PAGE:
I can’t really say that about the two arcs that come after, Chapter Black and Three Kings. Both are set up in a more complex way than the Dark Tournament. Chapter Black is about Shinobu Sensui, who was Earth’s spirit detective before Yusuke. He conducted himself in a black-and-white matter, but his moral beliefs were shattered when he witnessed the darker side of humanity. Three Kings, meanwhile, is about the three most powerful demons in demon world waging war for control. These are setups that can go interesting places; however, neither of them do, at least when it comes to the emotional arc. Sensui’s feelings of anger and despair are simplified as much as possible, and certain revelations about him make him a rather gimmicky character, I think. It feels weird to say this about a shonen series, but Sensui feels too much like a supervillain for my taste. Toguro has that feel, too, but his deepest fear makes him a more grounded character despite all his posturing about power levels and giant muscles. Three Kings, meanwhile, is just incredibly rushed in all aspects, which, again, feels weird to say about an arc that’s 18 episodes long. But there’s barely any time for stuff to breathe — the plot just barrels headlong toward the end. In its own way, it’s just as bad as all the stalling in the Dark Tournament arc.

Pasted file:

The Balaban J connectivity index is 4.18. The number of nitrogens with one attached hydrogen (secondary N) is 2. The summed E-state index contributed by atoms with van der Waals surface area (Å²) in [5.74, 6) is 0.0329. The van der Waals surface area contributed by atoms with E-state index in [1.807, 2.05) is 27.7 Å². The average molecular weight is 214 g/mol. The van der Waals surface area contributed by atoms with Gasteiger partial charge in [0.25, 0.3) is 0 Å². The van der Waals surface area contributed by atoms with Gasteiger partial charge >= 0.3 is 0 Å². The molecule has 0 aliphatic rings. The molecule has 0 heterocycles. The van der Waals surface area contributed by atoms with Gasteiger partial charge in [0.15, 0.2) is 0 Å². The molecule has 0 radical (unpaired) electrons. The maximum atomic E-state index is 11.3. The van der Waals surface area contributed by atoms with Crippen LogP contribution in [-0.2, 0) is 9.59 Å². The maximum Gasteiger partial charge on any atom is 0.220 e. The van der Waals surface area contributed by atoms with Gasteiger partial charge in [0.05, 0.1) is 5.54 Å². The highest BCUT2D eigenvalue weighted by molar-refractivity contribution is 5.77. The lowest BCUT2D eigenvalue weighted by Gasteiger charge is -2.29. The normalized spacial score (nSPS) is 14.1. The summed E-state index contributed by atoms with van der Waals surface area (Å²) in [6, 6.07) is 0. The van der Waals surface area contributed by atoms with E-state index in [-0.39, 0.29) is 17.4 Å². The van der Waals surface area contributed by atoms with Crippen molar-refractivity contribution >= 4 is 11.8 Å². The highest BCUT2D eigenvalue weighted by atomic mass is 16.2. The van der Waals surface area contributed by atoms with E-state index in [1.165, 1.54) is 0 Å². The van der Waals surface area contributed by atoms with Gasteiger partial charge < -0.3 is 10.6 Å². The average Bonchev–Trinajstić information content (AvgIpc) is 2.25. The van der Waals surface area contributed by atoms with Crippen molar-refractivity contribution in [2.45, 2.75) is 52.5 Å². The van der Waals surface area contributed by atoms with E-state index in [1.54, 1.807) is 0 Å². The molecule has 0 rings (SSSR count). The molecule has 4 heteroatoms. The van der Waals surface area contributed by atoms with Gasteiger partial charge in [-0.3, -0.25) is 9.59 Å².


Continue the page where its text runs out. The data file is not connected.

Really, I feel most let down by these two arcs because they basically turn into the Dark Tournament arc (i.e. a series of fights). It’s obvious this would happen; this is, after all, a fighting series. The characters are going to battle it out. But in doing so, these two arcs basically discard most (but not all) of what’s interesting about them in favor of the fighting, whereas the Dark Tournament weaves in some more interesting stuff to go along with the battles. I would have been up for Sensui being a more complex villain, or more intrigue with Kurama and Hiei being planted in the ranks of two of the demon kings. (Though Hiei’s relationship with Mukuro does go to some neat places.) Instead, there’s lots and lots of fighting.

This probably would have annoyed me more if the fights didn’t get more interesting with time. In particular, the battles in Chapter Black are cool due to the concept of Territory, which strikes me as a precursor to Nen in Hunter x Hunter. Basically, a person’s power encompasses a certain area around them, and within that area, everything operates by the rules set by the person’s specific power. For instance, one person’s power stipulates that within his area of influence, nobody can use violence against him. He can be defeated only in a battle of wits. And for the most part, battles unfold in interesting ways; it’s not simply two meatheads punching the shit out of each other. Characters do some nice planning that portends the great battles we’re seeing in Hunter x Hunter right now. There’s also some cool animation in these battles. Here’s a tidbit I didn’t know before watching the series: One Akiyuki Shinbo directed and storyboarded several episodes of the series, and several them are some of the most visually distinctive episodes of the show. There’s one in particular where Yusuke battles a psychic doctor that looks fucking cool as hell.